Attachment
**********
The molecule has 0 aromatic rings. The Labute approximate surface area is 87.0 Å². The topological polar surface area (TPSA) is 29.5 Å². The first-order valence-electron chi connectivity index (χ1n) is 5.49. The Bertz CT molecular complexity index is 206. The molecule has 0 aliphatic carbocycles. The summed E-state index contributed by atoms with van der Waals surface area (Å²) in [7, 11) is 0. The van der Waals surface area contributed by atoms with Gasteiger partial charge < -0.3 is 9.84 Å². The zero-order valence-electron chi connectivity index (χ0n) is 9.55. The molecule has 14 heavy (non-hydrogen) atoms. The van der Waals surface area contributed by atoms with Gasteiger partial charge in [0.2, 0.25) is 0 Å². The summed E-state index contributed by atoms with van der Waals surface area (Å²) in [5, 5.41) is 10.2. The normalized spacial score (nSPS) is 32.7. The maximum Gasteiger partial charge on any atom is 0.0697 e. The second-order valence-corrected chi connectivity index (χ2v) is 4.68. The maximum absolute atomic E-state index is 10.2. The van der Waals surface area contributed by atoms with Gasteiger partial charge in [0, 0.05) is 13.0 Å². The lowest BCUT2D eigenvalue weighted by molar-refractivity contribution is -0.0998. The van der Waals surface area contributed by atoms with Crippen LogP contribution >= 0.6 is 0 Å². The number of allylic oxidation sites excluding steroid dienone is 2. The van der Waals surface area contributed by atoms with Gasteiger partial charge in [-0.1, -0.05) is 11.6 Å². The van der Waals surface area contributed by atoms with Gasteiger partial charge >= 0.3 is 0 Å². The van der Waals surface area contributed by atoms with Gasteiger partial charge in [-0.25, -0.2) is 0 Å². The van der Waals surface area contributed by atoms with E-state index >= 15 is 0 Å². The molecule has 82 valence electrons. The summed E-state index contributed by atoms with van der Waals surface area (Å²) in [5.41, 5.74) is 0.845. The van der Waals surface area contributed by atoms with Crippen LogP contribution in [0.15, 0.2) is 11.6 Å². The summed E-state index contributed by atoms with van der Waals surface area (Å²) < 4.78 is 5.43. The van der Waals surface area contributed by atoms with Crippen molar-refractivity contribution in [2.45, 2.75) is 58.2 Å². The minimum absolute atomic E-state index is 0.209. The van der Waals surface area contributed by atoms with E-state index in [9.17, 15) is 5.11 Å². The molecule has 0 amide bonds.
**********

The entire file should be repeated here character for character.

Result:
The molecule has 0 aromatic rings. The Labute approximate surface area is 87.0 Å². The topological polar surface area (TPSA) is 29.5 Å². The first-order valence-electron chi connectivity index (χ1n) is 5.49. The Bertz CT molecular complexity index is 206. The molecule has 0 aliphatic carbocycles. The summed E-state index contributed by atoms with van der Waals surface area (Å²) in [7, 11) is 0. The van der Waals surface area contributed by atoms with Gasteiger partial charge < -0.3 is 9.84 Å². The zero-order valence-electron chi connectivity index (χ0n) is 9.55. The molecule has 14 heavy (non-hydrogen) atoms. The van der Waals surface area contributed by atoms with Gasteiger partial charge in [0.2, 0.25) is 0 Å². The summed E-state index contributed by atoms with van der Waals surface area (Å²) in [5, 5.41) is 10.2. The normalized spacial score (nSPS) is 32.7. The maximum Gasteiger partial charge on any atom is 0.0697 e. The second-order valence-corrected chi connectivity index (χ2v) is 4.68. The maximum absolute atomic E-state index is 10.2. The van der Waals surface area contributed by atoms with Gasteiger partial charge in [0, 0.05) is 13.0 Å². The lowest BCUT2D eigenvalue weighted by molar-refractivity contribution is -0.0998. The van der Waals surface area contributed by atoms with Crippen LogP contribution >= 0.6 is 0 Å². The number of allylic oxidation sites excluding steroid dienone is 2. The van der Waals surface area contributed by atoms with Gasteiger partial charge in [-0.1, -0.05) is 11.6 Å². The van der Waals surface area contributed by atoms with Gasteiger partial charge >= 0.3 is 0 Å². The van der Waals surface area contributed by atoms with Gasteiger partial charge in [-0.25, -0.2) is 0 Å². The van der Waals surface area contributed by atoms with E-state index >= 15 is 0 Å². The molecule has 82 valence electrons. The summed E-state index contributed by atoms with van der Waals surface area (Å²) in [5.41, 5.74) is 0.845. The van der Waals surface area contributed by atoms with Crippen LogP contribution in [0.15, 0.2) is 11.6 Å². The summed E-state index contributed by atoms with van der Waals surface area (Å²) < 4.78 is 5.43. The van der Waals surface area contributed by atoms with Crippen molar-refractivity contribution in [2.45, 2.75) is 58.2 Å². The minimum absolute atomic E-state index is 0.209. The van der Waals surface area contributed by atoms with E-state index in [9.17, 15) is 5.11 Å². The molecule has 0 amide bonds.